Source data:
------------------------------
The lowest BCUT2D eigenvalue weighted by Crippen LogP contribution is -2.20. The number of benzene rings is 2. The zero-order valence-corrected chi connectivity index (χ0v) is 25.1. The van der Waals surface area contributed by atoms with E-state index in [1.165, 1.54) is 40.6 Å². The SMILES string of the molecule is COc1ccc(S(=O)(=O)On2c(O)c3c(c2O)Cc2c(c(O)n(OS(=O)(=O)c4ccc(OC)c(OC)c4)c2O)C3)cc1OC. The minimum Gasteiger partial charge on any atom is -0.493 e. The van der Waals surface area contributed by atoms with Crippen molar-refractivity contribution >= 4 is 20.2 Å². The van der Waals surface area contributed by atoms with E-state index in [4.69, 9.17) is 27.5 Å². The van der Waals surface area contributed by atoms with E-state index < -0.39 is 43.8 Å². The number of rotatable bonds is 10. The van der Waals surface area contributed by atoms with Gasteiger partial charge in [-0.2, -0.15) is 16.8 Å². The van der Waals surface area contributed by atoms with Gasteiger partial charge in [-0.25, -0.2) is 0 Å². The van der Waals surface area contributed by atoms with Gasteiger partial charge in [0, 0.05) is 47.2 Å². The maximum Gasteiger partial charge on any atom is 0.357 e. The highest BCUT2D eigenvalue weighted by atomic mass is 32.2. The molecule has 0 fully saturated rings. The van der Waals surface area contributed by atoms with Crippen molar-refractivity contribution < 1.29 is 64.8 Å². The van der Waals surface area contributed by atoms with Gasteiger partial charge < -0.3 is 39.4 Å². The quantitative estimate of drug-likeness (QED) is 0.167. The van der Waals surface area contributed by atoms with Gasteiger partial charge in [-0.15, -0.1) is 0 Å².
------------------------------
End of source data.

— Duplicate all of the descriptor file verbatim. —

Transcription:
The lowest BCUT2D eigenvalue weighted by Crippen LogP contribution is -2.20. The number of benzene rings is 2. The zero-order valence-corrected chi connectivity index (χ0v) is 25.1. The van der Waals surface area contributed by atoms with E-state index in [1.165, 1.54) is 40.6 Å². The SMILES string of the molecule is COc1ccc(S(=O)(=O)On2c(O)c3c(c2O)Cc2c(c(O)n(OS(=O)(=O)c4ccc(OC)c(OC)c4)c2O)C3)cc1OC. The minimum Gasteiger partial charge on any atom is -0.493 e. The van der Waals surface area contributed by atoms with Crippen molar-refractivity contribution >= 4 is 20.2 Å². The van der Waals surface area contributed by atoms with E-state index in [4.69, 9.17) is 27.5 Å². The van der Waals surface area contributed by atoms with E-state index < -0.39 is 43.8 Å². The number of rotatable bonds is 10. The van der Waals surface area contributed by atoms with Gasteiger partial charge in [-0.2, -0.15) is 16.8 Å². The van der Waals surface area contributed by atoms with Gasteiger partial charge in [-0.25, -0.2) is 0 Å². The van der Waals surface area contributed by atoms with Gasteiger partial charge in [0, 0.05) is 47.2 Å². The maximum Gasteiger partial charge on any atom is 0.357 e. The highest BCUT2D eigenvalue weighted by atomic mass is 32.2. The molecule has 0 fully saturated rings. The van der Waals surface area contributed by atoms with Crippen molar-refractivity contribution < 1.29 is 64.8 Å². The van der Waals surface area contributed by atoms with Gasteiger partial charge < -0.3 is 39.4 Å². The quantitative estimate of drug-likeness (QED) is 0.167. The van der Waals surface area contributed by atoms with Gasteiger partial charge in [-0.15, -0.1) is 0 Å².